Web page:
A fashion photographer once said, “If you look for beauty, you will find it.” It is sometimes difficult in the face of our daily struggles and the bombardment of catastrophic stories coming through on television, online, and through our phones now to keep our thoughts on what is beautiful. But, this may be why this simple suggestion is so important now. Science has shown a correlation between what the mind focuses on and what turns up in our lives, and although this may not be an easily measurable theory, truly most people feel a sense of aesthetic value in observing something beautiful.
Ralph Waldo Emerson was quoted as saying, “Love of beauty is taste. The creation of beauty is art.” A simple way to look for beauty is to look at art, and for a couple of weeks in March, the Rohnert Park-Cotati Regional Library is offering the opportunity for you to do just that. It is featuring an assorted collection from 10 local artists rich in varied styles using materials from paints to pastels to blow torches and even anvils.
The art show times are Tuesdays-Fridays noon-6 p.m.; noon-3:45 p.m. on Saturday, March 11; and noon-3 p.m. on Saturday, March 18.
Most found their passion at a young age and continued with it through school; others came to it more recently. Nearly all of them expressed an intense need to create along with a “personal sense of accomplishment,” as Merle McGregor says. He is a copper sculptor who melts and shapes the metal into designs such as trees, sea turtles and sun faces, some taking up to two days to complete. He describes his intricate designs as sometimes taking on a life of their own and shares, “Everyone has a talent and it’s up to them to explore and nurture it. We all want to express ourselves in one way or another. I found an avenue to express my creativity.”
Artist Lowell Chaput also works with fire to make his creations. He is an artistic blacksmith specializing in forged, architectural and sculptural metal projects who loves the creativity and excitement that comes after completing a project. He describes his work as “varied,” and states, “I produce many items ranging from classical European work to modern contemporary sculpture. In my art I am always looking for that new creation that hasn’t been done before.” Chaput also looks to nature for inspiration, and says, “I look at natural forms in nature to get an inner feeling for my work. Sometimes I just look at a raw piece of steel and visualize a finished shape and form, and then work off of that feeling. I let the metal speak to me
Nature abundantly provides a steady source of inspiration for artists that look to reproduce its rich diversity of subject matter. It holds a cornucopia of material for botanical artist and illustrator Victoria Kochergin. She describes her work as being inspired by, “The beauty, variety and complexity in nature waiting to be noticed and expressed.” She continues, “I am always amazed at the beauty and intricacies in the botanical world. My favorite thing about my art is discovering all the various details and complexity that each flower, fruit and leaf possess.”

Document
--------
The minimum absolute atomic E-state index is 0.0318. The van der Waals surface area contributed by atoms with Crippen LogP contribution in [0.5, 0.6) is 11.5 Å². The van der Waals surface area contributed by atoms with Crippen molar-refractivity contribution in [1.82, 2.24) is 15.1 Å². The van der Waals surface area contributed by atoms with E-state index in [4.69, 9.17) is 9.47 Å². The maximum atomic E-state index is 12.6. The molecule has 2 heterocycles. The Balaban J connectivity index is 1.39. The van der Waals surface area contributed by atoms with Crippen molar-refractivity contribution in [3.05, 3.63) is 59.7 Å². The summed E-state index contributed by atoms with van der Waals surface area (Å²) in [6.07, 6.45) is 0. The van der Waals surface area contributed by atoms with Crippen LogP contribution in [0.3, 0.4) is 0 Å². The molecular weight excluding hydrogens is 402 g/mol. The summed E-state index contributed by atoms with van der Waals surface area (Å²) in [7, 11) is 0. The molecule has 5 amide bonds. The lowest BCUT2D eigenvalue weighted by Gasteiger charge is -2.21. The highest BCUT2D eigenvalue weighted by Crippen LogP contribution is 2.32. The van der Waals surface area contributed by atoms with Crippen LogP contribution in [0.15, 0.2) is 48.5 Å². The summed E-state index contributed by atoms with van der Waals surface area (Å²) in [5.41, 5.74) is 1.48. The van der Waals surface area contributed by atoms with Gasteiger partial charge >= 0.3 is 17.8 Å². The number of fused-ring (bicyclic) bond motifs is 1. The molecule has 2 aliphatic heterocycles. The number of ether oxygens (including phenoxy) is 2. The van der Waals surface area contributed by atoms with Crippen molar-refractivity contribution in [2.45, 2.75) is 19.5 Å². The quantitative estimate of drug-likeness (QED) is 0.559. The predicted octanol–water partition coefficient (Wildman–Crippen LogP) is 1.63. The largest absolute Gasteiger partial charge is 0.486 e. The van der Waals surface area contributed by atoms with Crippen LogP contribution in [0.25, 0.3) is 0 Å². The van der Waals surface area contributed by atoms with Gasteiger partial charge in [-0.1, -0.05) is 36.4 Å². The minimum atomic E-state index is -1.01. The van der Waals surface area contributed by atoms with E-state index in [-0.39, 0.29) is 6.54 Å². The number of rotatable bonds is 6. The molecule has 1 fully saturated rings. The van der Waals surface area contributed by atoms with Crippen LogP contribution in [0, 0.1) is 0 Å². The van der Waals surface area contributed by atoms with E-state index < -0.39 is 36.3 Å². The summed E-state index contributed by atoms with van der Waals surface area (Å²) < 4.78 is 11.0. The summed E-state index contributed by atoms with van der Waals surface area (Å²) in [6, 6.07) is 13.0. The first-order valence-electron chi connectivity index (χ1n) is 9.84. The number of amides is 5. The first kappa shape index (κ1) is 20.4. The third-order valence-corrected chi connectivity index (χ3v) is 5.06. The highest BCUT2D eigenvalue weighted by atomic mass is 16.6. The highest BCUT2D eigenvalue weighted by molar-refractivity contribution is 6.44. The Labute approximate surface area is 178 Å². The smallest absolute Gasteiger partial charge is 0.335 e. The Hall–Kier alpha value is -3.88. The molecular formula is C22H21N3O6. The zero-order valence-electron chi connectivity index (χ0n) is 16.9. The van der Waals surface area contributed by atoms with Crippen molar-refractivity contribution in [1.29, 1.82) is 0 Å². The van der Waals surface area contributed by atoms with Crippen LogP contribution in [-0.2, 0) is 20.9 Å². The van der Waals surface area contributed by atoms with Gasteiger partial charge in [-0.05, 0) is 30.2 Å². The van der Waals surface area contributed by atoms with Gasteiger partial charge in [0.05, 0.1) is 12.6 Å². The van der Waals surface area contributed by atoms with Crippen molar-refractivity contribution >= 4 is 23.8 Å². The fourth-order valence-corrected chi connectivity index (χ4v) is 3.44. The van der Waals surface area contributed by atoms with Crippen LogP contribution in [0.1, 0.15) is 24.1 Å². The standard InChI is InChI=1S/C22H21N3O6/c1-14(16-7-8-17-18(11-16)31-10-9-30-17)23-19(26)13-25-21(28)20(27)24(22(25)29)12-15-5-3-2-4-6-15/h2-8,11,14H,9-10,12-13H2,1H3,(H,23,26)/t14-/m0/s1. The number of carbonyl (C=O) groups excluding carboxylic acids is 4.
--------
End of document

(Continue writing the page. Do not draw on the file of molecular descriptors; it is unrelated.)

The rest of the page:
Elizabeth Peyton can attest to the work involved in bringing nature to life on a canvas. Her style utilizes watercolor, pen and ink and oils for meticulously drawn botanical illustrations, house drawings and vibrant mixed media collages. “I truly enjoy being immersed in my work,” she explains, “(but) I try not to pay attention to the time involved. One leaf in a botanical-colored pencil drawing can take several hours, and the process of gluing in one multimedia work also takes many hours, before I even start to paint.”
For a new look at horses and other animals, artist Stephanie Rose Long brings a unique flair to western art using what she describes as, “Stylized realism, with the use of bright colors and selective focus, to evoke a personal connection to the subject matter.” Her bold use of color and attention to structure and expression certainly provides an intimate approach and a sense of realism from the fine highlights of individual hair and fur to the twinkle in an eye.
Beauty and creativity can show up in the most unlikely places, and as mentioned above, all you have to do is look for it. That’s what photographer and collage artist Colin Talcroft does. He’s been finding beauty in hidden corners or even in the pavement right under our feet since he was 8 years old. “Abstraction is what interests me,” he says, “I'm always looking for solutions to the core question of abstract composition: what works and what creates a compelling, non-referential image?” He snaps the image, or blends the collage and leaves it up to his audience to find meaning in the piece.
Impressionism is always a favorite as it lends itself to capturing a moment in feeling, almost as an ethereal or numinous expression. Artist Susie Scholefield follows in the footsteps of her mother and grandmother who were painters. She shares, “I grew up smelling linseed oil and turpentine!”
Developing an impressionist style, Scholefield says she likes, “Seeing and painting things as if I don’t know what they are. Painting light instead of ideas.” And, Wendy Brayton, a plein air painter, works in the open air, French style that seeks to embrace the nuances of light and shadow inherent in working outdoors. Her style is a whimsical play on color, unique and still reminiscent of Wayne Thiebaud who made an impression on her as a student at Sonoma State. Brayton’s “happy paintings,” as she calls them are inspired also by the local scenery.